Decluttering Deep Places: Closets, Drawers, Garages

So you’ve learned to keep your home tidy. At least it looks tidy. But what about those deep places? You know what I’m talking about: the cluttered closet, the over-stacked basement, and the junk drawers. How do you go about decluttering deep places?

Decluttering deep places: photo of messy garage.I know what happens. I’m guilty, too. You have a couple of things you don’t know what to do with, so you stuff them in a drawer. Before you know it, you have a junk drawer, or three. The same thing happens with closets. We take the big stuff, like unused furniture, out to the garage. And there it sits.

Lets Decipher Why We Let Stuff Accumulate

Before we can start decluttering deep places we need to understand why things accumulate

I have a drawer with about 40 pens in a tray. I’m not going to use 40 pens in three years. I go through them and toss out the ones that quit working every so often. But I’d hate to get caught without a pen when I really need one. So the pens are still in the drawer. Remember, I am a writer

We do the same thing with kitchen gadgets, household tools, old papers, and old craft projects. Just stuff them in a drawer… or a box that gets stuffed in a closet… or a garage.

You’ve Got The Space, So Why Not?

Here’s an argument you might make: I’ve got a lot of storage space in my home. Why not use it? Let me explain: 

I have more storage than I need or use in my house. My kitchen cupboards and drawers are half empty. I have a small utility basement that’s empty. My garage stores a few yard tools, household construction items, and a handful of totes with some of my daughter’s keepsakes. Closets are sparse. I don’t let things accumulate. Why? Because it becomes a habit.

If we always stuff things in boxes and stow them away, we’ll wind up with overflowing closets and garages. I remember an old lady whose home was stacked with boxes and papers. One day I drove by her house to find it had burned to the ground. Not only do we create habits, we create hazards.

It’s Mostly Stuff We’ll Never Use

Funny thing about deep clutter. It’s stuffed away because we never use it. We’ll probably never need it again. But we hold onto it just in case we might. Just like my pens.

We attach ourselves emotionally to our stuff, even after it’s of no use to us. The key to decluttering deep places is to break the attachment. So what if you spent $200 on that thingumabob? It’s worthless now. So what if they were your great uncle’s golf clubs? You’ve never golfed and have no interest in golfing. Besides, they’re outdated golf clubs. Do you really need your 2000-2010 tax records? Probably not!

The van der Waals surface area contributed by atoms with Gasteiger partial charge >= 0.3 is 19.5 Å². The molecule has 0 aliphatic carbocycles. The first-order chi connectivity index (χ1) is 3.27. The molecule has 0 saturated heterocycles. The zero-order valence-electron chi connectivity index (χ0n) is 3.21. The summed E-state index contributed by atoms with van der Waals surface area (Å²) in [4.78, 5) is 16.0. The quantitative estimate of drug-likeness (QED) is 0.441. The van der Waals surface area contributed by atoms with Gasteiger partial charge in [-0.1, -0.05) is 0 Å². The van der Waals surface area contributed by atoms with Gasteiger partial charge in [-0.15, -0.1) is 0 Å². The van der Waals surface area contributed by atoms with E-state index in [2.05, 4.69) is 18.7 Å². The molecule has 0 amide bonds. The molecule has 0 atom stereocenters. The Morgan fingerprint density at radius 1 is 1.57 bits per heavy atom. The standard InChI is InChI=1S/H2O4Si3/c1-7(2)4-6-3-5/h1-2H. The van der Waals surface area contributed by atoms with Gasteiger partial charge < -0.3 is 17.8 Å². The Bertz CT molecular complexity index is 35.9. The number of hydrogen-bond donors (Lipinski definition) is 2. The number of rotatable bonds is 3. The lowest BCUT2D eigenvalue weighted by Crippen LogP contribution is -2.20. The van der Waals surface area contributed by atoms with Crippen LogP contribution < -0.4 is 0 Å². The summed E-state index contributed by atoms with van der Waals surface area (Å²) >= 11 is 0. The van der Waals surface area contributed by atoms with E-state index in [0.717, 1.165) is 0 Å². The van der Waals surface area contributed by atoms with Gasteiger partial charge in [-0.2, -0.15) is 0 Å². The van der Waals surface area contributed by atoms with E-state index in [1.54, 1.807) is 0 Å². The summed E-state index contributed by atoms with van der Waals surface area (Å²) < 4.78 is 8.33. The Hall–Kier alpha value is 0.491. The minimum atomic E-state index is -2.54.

How To Start Decluttering Deep Places

  1. Get started: This might be the hardest part, especially if you have lots of deep clutter. But if you want to live with less, you have to break the resistance to start. Getting rid of that stuff will benefit you and your family. You’ll reduce stuff, stress, and future headaches for other family members if something happens to you. 
  2. Be brutally honest: The only way you’ll sell, give away, or toss out that deep clutter is to be honest with yourself. Ask these three questions: Do I really need this? Do I ever use this? Does this serve an aesthetic purpose? If the answer to those three questions is “No!” then let that stuff go.
  3. Let stuff go: If something is worth money, sell it on Craigslist. If not, box it up. Stuff it into garbage bags. Load it into your vehicle. Take it to a local charity. Don’t delay. I’ve taken thousands of items to Goodwill. If I’d have delayed, I may have changed my mind. I took the stuff straight to the drop-off. Guess what? I’ve never missed any of it.
  4. Repeat: Each time you work on decluttering deep places, you’ll get rid of more stuff. You start to notice more things that never get used. So repeat the process frequently. Let that stuff go!

Are You Ready To Declutter?

I hope this post has inspired you to get started. Remember, like anything else, you don’t have to get this done in a day. Start small. Take your time. But don’t give up. You can have clean closets this year!

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  1. Thank you for this article. I am in the process of simplifying my life and my space, and this has been one habit that I have to actively avoid. As I would make a sweep through ~things~ in one room, I would have one box of “what do I do with this”. Once the room was decluttered, and cleaned, and refreshed, I would move the box to the next room. I figured it was only one box, what harm was there in one. little. box. Argh! Thanks for posting this to Facebook, and giving me the gentle reminder to look at my habits, and ask myself the hard questions.

    1. Thanks for reading and I hope these articles can help in some way. I think we all do similar things. I stuff things in drawers only to go through the drawer six months later and get rid of most of it.

  2. Once you”ve decluttered everything that needs to be decluttered then, and only then, should you begin organizing your drawers. Doing this organization step later allows you to group all like items together, and then potentially rearrange what drawer you are keeping what items in, to make sure it makes the most sense. For example, if you had kitchen towels in three different drawers, perhaps now you could combine them all into one or two drawers, and also move the kitchen towels to the drawers closer to your kitchen sink, and switch the stuff in that kitchen sink drawer somewhere else that makes more sense, so everything is in its most logical space. If you had tried to do all that switching at the beginning of the process though, before you”d decluttered all the drawers, it would quickly becoming overwhelming.

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